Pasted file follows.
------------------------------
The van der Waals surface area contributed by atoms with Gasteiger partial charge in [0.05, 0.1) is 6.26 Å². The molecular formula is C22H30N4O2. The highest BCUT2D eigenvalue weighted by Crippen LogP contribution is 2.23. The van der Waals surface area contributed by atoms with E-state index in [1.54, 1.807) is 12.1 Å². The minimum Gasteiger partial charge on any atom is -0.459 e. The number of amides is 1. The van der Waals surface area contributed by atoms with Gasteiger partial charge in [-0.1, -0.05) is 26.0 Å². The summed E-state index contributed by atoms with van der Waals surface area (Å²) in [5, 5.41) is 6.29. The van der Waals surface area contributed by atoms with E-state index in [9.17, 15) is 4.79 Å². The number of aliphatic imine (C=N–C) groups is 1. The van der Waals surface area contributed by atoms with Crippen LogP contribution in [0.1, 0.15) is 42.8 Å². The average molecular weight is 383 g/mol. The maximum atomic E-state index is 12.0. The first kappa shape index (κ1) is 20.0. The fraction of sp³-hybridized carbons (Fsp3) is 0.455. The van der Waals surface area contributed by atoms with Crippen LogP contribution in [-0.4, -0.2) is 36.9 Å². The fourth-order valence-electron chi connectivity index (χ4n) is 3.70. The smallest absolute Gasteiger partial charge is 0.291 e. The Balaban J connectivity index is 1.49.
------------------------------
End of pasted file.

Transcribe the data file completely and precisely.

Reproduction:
The van der Waals surface area contributed by atoms with Gasteiger partial charge in [0.05, 0.1) is 6.26 Å². The molecular formula is C22H30N4O2. The highest BCUT2D eigenvalue weighted by Crippen LogP contribution is 2.23. The van der Waals surface area contributed by atoms with E-state index in [1.54, 1.807) is 12.1 Å². The minimum Gasteiger partial charge on any atom is -0.459 e. The number of amides is 1. The van der Waals surface area contributed by atoms with Gasteiger partial charge in [-0.1, -0.05) is 26.0 Å². The summed E-state index contributed by atoms with van der Waals surface area (Å²) in [5, 5.41) is 6.29. The van der Waals surface area contributed by atoms with E-state index in [9.17, 15) is 4.79 Å². The number of aliphatic imine (C=N–C) groups is 1. The van der Waals surface area contributed by atoms with Crippen LogP contribution in [0.1, 0.15) is 42.8 Å². The average molecular weight is 383 g/mol. The maximum atomic E-state index is 12.0. The first kappa shape index (κ1) is 20.0. The fraction of sp³-hybridized carbons (Fsp3) is 0.455. The van der Waals surface area contributed by atoms with Crippen LogP contribution in [-0.4, -0.2) is 36.9 Å². The fourth-order valence-electron chi connectivity index (χ4n) is 3.70. The smallest absolute Gasteiger partial charge is 0.291 e. The Balaban J connectivity index is 1.49.